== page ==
b) Live green plants make people feel better about themselves and their jobs when they feel a connection to nature around them.
c) Offer healthy food choices in the cafeteria, break room or office space. For example, providing fruits and nuts is a healthier alternative to sweets that helps people think better, increase energy and improve mood.


4. Give your employees space to grow

In a workplace, individuals need to learn and progress with their careers. To improve productivity, employees should be part of an honest environment. Individual personal development plans are vital for keeping track on performance and identifying areas of development by running effective performance reviews frequently. However, day-to-day constructive feedback through 1-to-1 or team meetings is equally important to ensure employees are on the right track and encouraged to improve their skills. Thus, training (which can be compulsory or upon request) make employees feel that their development is crucial not only for themselves but also for their company.

5. Respected and visible Leadership

Leadership is vital to keep people happy and productive. If your boss is someone that you do not respect or look up to, it is unlikely for employees to stay productive, take initiatives and work for the best interests of a company.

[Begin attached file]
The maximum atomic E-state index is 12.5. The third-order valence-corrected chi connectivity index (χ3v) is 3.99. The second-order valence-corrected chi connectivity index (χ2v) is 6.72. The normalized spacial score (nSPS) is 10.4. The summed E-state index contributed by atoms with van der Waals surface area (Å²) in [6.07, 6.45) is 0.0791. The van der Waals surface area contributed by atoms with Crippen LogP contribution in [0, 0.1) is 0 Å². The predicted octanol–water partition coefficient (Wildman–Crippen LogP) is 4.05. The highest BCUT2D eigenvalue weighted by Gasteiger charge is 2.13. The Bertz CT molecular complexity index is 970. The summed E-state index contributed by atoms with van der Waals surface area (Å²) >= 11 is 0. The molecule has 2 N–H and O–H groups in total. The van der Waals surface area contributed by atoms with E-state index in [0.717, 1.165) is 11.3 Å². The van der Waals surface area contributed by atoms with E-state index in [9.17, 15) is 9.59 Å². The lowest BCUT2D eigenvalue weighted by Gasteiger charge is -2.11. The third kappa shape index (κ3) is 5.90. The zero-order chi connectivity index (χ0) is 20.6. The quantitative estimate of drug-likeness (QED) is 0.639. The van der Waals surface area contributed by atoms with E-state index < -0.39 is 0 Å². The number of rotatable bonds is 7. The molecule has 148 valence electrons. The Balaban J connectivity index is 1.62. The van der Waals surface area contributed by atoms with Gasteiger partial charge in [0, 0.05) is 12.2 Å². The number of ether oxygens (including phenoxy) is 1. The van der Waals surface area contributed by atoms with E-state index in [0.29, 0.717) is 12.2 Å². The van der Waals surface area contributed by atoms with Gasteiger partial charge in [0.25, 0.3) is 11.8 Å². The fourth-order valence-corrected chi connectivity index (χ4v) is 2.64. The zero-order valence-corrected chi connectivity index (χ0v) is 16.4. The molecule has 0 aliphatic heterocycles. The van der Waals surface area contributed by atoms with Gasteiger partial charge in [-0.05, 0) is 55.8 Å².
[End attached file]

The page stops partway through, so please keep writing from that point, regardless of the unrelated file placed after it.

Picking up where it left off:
Organisations might suffer when employees do not recognise or understand who is the leadership team and its strategy. Being known by the CEO or an influential person in a company makes employees feel valued. It is common for large firms employees to feel lost and unmotivated when they never met the leadership team or are unclear about the structure of the company.

Keep Them Happy; Keep Them Working

As an employer, there is an excellent opportunity to make a difference in employees’ lives. This may mean a smile, asking how their family is, or asking about their interests or problems. Loyalty and commitment are traits a company can cultivate to align employees to the enterprise’s goals. When a corporation has a happy and productive workforce that is eager to contribute, a prosperous future with growth and increased profits are more likely.


At the end of the day, we need to care about each other to get the best results.